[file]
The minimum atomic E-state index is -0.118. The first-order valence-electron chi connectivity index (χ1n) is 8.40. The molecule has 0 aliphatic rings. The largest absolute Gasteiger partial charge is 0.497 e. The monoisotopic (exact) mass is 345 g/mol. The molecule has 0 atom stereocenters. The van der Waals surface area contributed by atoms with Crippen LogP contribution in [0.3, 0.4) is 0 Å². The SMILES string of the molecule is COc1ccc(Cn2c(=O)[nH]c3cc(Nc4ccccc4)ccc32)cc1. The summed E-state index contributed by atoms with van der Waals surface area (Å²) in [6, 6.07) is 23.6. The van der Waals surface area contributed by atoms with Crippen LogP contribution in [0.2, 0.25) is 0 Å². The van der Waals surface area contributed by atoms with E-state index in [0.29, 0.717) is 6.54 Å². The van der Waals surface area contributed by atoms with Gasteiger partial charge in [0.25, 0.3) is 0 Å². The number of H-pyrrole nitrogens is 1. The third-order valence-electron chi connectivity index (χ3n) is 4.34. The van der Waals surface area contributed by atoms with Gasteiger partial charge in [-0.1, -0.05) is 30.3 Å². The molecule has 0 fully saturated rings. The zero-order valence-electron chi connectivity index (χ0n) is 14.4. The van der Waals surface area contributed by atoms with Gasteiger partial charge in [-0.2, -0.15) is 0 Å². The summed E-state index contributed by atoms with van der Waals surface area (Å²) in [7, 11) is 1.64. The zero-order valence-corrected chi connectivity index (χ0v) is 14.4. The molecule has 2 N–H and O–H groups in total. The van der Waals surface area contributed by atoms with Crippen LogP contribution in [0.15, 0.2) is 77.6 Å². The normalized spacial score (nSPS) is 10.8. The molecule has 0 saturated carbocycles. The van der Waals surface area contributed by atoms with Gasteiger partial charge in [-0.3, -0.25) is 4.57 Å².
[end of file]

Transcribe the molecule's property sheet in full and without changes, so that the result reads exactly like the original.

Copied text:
The minimum atomic E-state index is -0.118. The first-order valence-electron chi connectivity index (χ1n) is 8.40. The molecule has 0 aliphatic rings. The largest absolute Gasteiger partial charge is 0.497 e. The monoisotopic (exact) mass is 345 g/mol. The molecule has 0 atom stereocenters. The van der Waals surface area contributed by atoms with Crippen LogP contribution in [0.3, 0.4) is 0 Å². The SMILES string of the molecule is COc1ccc(Cn2c(=O)[nH]c3cc(Nc4ccccc4)ccc32)cc1. The summed E-state index contributed by atoms with van der Waals surface area (Å²) in [6, 6.07) is 23.6. The van der Waals surface area contributed by atoms with Crippen LogP contribution in [0.2, 0.25) is 0 Å². The van der Waals surface area contributed by atoms with E-state index in [0.29, 0.717) is 6.54 Å². The van der Waals surface area contributed by atoms with Gasteiger partial charge in [0.25, 0.3) is 0 Å². The number of H-pyrrole nitrogens is 1. The third-order valence-electron chi connectivity index (χ3n) is 4.34. The van der Waals surface area contributed by atoms with Gasteiger partial charge in [-0.1, -0.05) is 30.3 Å². The molecule has 0 fully saturated rings. The zero-order valence-electron chi connectivity index (χ0n) is 14.4. The van der Waals surface area contributed by atoms with Gasteiger partial charge in [-0.2, -0.15) is 0 Å². The summed E-state index contributed by atoms with van der Waals surface area (Å²) in [7, 11) is 1.64. The zero-order valence-corrected chi connectivity index (χ0v) is 14.4. The molecule has 2 N–H and O–H groups in total. The van der Waals surface area contributed by atoms with Crippen LogP contribution in [0.15, 0.2) is 77.6 Å². The normalized spacial score (nSPS) is 10.8. The molecule has 0 saturated carbocycles. The van der Waals surface area contributed by atoms with Gasteiger partial charge in [-0.3, -0.25) is 4.57 Å².